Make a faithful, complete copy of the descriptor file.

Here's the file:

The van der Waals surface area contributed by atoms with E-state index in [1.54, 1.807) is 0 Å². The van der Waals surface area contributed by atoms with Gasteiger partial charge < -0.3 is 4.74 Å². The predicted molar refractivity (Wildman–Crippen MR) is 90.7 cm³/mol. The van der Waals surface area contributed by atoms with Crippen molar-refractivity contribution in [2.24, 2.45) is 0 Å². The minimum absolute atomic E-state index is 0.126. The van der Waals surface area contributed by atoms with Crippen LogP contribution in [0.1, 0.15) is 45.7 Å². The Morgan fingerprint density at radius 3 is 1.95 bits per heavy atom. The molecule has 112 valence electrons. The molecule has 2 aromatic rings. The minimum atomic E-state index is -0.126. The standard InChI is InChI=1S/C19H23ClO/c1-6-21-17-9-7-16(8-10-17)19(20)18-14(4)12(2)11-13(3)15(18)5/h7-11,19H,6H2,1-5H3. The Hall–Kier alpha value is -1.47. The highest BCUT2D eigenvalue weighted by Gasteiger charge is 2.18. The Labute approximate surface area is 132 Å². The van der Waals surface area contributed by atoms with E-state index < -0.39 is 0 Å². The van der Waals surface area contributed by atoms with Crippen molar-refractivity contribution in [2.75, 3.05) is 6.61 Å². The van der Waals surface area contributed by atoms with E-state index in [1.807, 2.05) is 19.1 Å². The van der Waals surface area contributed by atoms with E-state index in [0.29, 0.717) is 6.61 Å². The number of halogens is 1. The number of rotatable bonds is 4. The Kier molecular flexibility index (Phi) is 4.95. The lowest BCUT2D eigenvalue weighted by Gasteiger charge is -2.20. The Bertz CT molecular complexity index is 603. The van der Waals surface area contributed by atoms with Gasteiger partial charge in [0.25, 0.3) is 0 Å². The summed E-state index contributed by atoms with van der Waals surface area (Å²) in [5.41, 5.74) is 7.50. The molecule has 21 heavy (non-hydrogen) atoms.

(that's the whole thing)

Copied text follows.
The van der Waals surface area contributed by atoms with E-state index in [1.54, 1.807) is 0 Å². The van der Waals surface area contributed by atoms with Gasteiger partial charge < -0.3 is 4.74 Å². The predicted molar refractivity (Wildman–Crippen MR) is 90.7 cm³/mol. The van der Waals surface area contributed by atoms with Crippen molar-refractivity contribution in [2.24, 2.45) is 0 Å². The minimum absolute atomic E-state index is 0.126. The van der Waals surface area contributed by atoms with Crippen LogP contribution in [0.1, 0.15) is 45.7 Å². The Morgan fingerprint density at radius 3 is 1.95 bits per heavy atom. The molecule has 112 valence electrons. The molecule has 2 aromatic rings. The minimum atomic E-state index is -0.126. The standard InChI is InChI=1S/C19H23ClO/c1-6-21-17-9-7-16(8-10-17)19(20)18-14(4)12(2)11-13(3)15(18)5/h7-11,19H,6H2,1-5H3. The Hall–Kier alpha value is -1.47. The highest BCUT2D eigenvalue weighted by Gasteiger charge is 2.18. The Labute approximate surface area is 132 Å². The van der Waals surface area contributed by atoms with E-state index < -0.39 is 0 Å². The van der Waals surface area contributed by atoms with Crippen molar-refractivity contribution in [2.75, 3.05) is 6.61 Å². The van der Waals surface area contributed by atoms with E-state index in [1.807, 2.05) is 19.1 Å². The van der Waals surface area contributed by atoms with E-state index in [0.29, 0.717) is 6.61 Å². The number of halogens is 1. The number of rotatable bonds is 4. The Kier molecular flexibility index (Phi) is 4.95. The lowest BCUT2D eigenvalue weighted by Gasteiger charge is -2.20. The Bertz CT molecular complexity index is 603. The van der Waals surface area contributed by atoms with Gasteiger partial charge in [0.25, 0.3) is 0 Å². The summed E-state index contributed by atoms with van der Waals surface area (Å²) in [5.41, 5.74) is 7.50. The molecule has 21 heavy (non-hydrogen) atoms.